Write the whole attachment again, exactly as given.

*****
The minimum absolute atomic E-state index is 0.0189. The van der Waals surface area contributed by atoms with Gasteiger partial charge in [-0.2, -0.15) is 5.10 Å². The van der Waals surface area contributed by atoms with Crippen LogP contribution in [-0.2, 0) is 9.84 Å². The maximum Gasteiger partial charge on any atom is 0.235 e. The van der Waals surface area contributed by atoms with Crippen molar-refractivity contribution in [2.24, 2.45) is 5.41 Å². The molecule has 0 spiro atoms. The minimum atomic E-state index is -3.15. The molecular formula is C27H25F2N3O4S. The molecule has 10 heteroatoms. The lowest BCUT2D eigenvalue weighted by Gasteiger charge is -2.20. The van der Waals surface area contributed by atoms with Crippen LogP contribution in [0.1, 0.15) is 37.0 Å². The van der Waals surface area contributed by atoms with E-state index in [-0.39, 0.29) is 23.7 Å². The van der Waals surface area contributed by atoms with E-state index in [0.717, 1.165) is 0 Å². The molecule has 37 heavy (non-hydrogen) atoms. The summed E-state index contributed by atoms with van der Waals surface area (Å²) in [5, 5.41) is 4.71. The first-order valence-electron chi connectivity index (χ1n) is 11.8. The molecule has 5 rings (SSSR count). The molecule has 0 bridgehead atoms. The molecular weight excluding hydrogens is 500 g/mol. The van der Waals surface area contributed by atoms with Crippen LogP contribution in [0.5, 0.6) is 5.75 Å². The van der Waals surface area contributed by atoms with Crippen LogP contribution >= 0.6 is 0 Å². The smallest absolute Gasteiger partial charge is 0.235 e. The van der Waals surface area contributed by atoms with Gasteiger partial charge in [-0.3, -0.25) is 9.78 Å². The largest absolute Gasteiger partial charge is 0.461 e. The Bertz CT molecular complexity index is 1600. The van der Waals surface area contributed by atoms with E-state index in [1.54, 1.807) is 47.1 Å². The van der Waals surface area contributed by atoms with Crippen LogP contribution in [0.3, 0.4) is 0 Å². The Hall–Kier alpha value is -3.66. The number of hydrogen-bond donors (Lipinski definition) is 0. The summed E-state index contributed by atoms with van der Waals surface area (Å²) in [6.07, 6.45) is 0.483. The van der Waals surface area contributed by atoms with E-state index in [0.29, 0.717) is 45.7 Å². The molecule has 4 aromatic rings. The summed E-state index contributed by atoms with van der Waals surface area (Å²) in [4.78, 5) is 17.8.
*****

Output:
The minimum absolute atomic E-state index is 0.0189. The van der Waals surface area contributed by atoms with Gasteiger partial charge in [-0.2, -0.15) is 5.10 Å². The van der Waals surface area contributed by atoms with Crippen LogP contribution in [-0.2, 0) is 9.84 Å². The maximum Gasteiger partial charge on any atom is 0.235 e. The van der Waals surface area contributed by atoms with Crippen molar-refractivity contribution in [2.24, 2.45) is 5.41 Å². The molecule has 0 spiro atoms. The minimum atomic E-state index is -3.15. The molecular formula is C27H25F2N3O4S. The molecule has 10 heteroatoms. The lowest BCUT2D eigenvalue weighted by Gasteiger charge is -2.20. The van der Waals surface area contributed by atoms with Crippen LogP contribution in [0.1, 0.15) is 37.0 Å². The van der Waals surface area contributed by atoms with E-state index in [-0.39, 0.29) is 23.7 Å². The van der Waals surface area contributed by atoms with E-state index in [0.717, 1.165) is 0 Å². The molecule has 37 heavy (non-hydrogen) atoms. The summed E-state index contributed by atoms with van der Waals surface area (Å²) in [5, 5.41) is 4.71. The first-order valence-electron chi connectivity index (χ1n) is 11.8. The molecule has 5 rings (SSSR count). The molecule has 0 bridgehead atoms. The molecular weight excluding hydrogens is 500 g/mol. The van der Waals surface area contributed by atoms with Crippen LogP contribution in [0.5, 0.6) is 5.75 Å². The van der Waals surface area contributed by atoms with Crippen LogP contribution >= 0.6 is 0 Å². The smallest absolute Gasteiger partial charge is 0.235 e. The van der Waals surface area contributed by atoms with Gasteiger partial charge in [-0.3, -0.25) is 9.78 Å². The largest absolute Gasteiger partial charge is 0.461 e. The Bertz CT molecular complexity index is 1600. The van der Waals surface area contributed by atoms with E-state index in [1.54, 1.807) is 47.1 Å². The van der Waals surface area contributed by atoms with Crippen LogP contribution in [0.3, 0.4) is 0 Å². The Hall–Kier alpha value is -3.66. The number of hydrogen-bond donors (Lipinski definition) is 0. The summed E-state index contributed by atoms with van der Waals surface area (Å²) in [6.07, 6.45) is 0.483. The van der Waals surface area contributed by atoms with E-state index in [0.29, 0.717) is 45.7 Å². The molecule has 4 aromatic rings. The summed E-state index contributed by atoms with van der Waals surface area (Å²) in [4.78, 5) is 17.8.